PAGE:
An award-winning independent documentary filmmaker in North Dakota recently released a film called “Kindred Creatures” on iTunes.
Samuel Sprynczynatyk is 32 years old and grew up in Mandan. He says he’s been into videography from a young age and is self-taught. He does everything from pre-production all the way to the final color grade.
Q: When did your interest in videography come to life?
A: I first started filming when I was a teenage skateboarder. We wanted to learn to make videos like the pros so my grandparents bought my brother and me our first camera.
Q: What are some of your other interests besides film?
A: I like to play folk music and skateboard.
Q: You have a love for animals… tell us about your new documentary.
A: I have a profound love for animals. “Kindred Creatures” is my first feature-length documentary exploring the ways of life of the animals used in animal agriculture. The film explores these animals’ personalities, the bonds they share with humans, and the impactful stories of their rescue. “Kindred Creatures” also highlights farm animal sanctuaries and the wonderful work they do to help victims of animal agriculture and neglect.
Q: You had a health scare. Was that in the middle of filming the documentary? Talk about your journey back to health and how you were able to finish the film.
A: I had been working on the film for about two years when I had two widowmaker heart attacks in one day and almost died. This left me in a coma for two weeks and medically paralyzed. The doctors weren’t sure if I would have brain function if I even survived. I finally woke up from the coma and spent the next two months fighting for my life in two different hospitals with more complications than I even knew existed. I still remembered the film through all of this and kept asking when I could continue working on it. When I finally returned home, I spent another few months learning to walk and rehabilitate my body again. I spent weeks on the couch trying to learn to use my fingers again by editing this film. As I kept up rehab, I spent the next year and a half finishing the film.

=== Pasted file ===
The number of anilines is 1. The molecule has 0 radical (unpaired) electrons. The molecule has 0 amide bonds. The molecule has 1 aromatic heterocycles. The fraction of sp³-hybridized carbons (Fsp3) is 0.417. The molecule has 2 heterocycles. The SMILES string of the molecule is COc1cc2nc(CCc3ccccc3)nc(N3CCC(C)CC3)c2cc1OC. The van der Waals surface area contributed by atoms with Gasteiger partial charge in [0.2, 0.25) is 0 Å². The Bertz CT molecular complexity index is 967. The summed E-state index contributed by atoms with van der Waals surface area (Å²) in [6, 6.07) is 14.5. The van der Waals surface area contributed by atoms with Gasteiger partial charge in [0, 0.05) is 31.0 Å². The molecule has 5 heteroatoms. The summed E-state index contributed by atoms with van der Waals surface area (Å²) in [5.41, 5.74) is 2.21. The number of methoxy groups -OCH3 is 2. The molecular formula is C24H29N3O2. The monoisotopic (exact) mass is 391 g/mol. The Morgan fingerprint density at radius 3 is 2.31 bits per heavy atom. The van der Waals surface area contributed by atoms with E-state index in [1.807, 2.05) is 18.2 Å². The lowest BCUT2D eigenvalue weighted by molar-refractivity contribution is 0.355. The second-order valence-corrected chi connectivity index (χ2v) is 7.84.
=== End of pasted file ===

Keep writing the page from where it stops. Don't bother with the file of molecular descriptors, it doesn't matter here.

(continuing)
Q: Why only launch on iTunes? It was originally going to air in the theatre, right?
A: It was going to be in theaters last year when I realized I needed to re-edit parts of the film. It was 90 minutes long but I spent another eight months fixing and finalizing it until I came up with a 70-minute version I was even more proud of. After that, I felt like the film needed to live only online for the initial release. As of right now, it is on iTunes only, but I’m hoping to have it on more platforms eventually. I know we will be doing some screenings in Minneapolis over the next few months.
Q: Talk about Medora and how she has helped you with your film and life.
A: I couldn’t have done this film without my partner, Medora Frei. She was there from the very first shot and was continuously by my side with audio and lights and support and driving from day one. She helped me when I was stuck with edits and gave me ideas on how to structure the film. The filming only took place outside of the state and so she kept me company during the long traveling hours. When I was having hard days, she would be there to get me through it.
Medora and I had flights to California to film the biggest animal rights march taking place in San Francisco. A week before our flights, I tore a ligament in my knee and couldn’t walk. I was scheduled to have knee surgery a few weeks later and was unable to walk without support. We decided to go on the trip anyway. Once we got to California, Medora pushed me in a wheelchair through the streets of San Francisco as I filmed 1000 activists marching through downtown.
This has become one of my favorite and most impactful scenes in the film. And without her strength, determination, and love it never would have happened.
Q: Any advice for people who are looking to dip their toes into videography?
A: I’d say that film can be so impactful and important. Telling stories can help change the world. You don’t need the most expensive equipment to tell a story properly. You just need a story that needs telling and some experience with shooting and editing. Just go out and make anything you can. Practice and learn by doing. If you have a passion for it and continually practice, you can truly do anything.
Q: What do you hope for people to learn and know from watching this documentary?
A: All I want is for people to understand that these animals are someone, not something. Brock the pig sits for treats just like a dog. Wally the pig jumped off a slaughter truck at 70 mph and saved himself. These stories are true and inspirational and in the film. They have deeper and richer lives than most of us are led to believe. And if you give them a loving place where they can be free, their characteristics really come out. What these sanctuaries are doing to rescue and rehabilitate these animals is inspiring and so needed in this world. These animals are just like our dogs and our cats and these sanctuaries are saving them and giving them a second chance at life.
Q: Any words of wisdom or advice for people in general?
A: Have an open mind and continually learn and grow.
Q: Final thoughts? What do you want readers/viewers to know?
A: Just that I’d appreciate anyone giving this film a shot and checking it out! You can rent it for $5 or buy it for $15 on iTunes and it’s all supporting a local filmmaker on his dream project.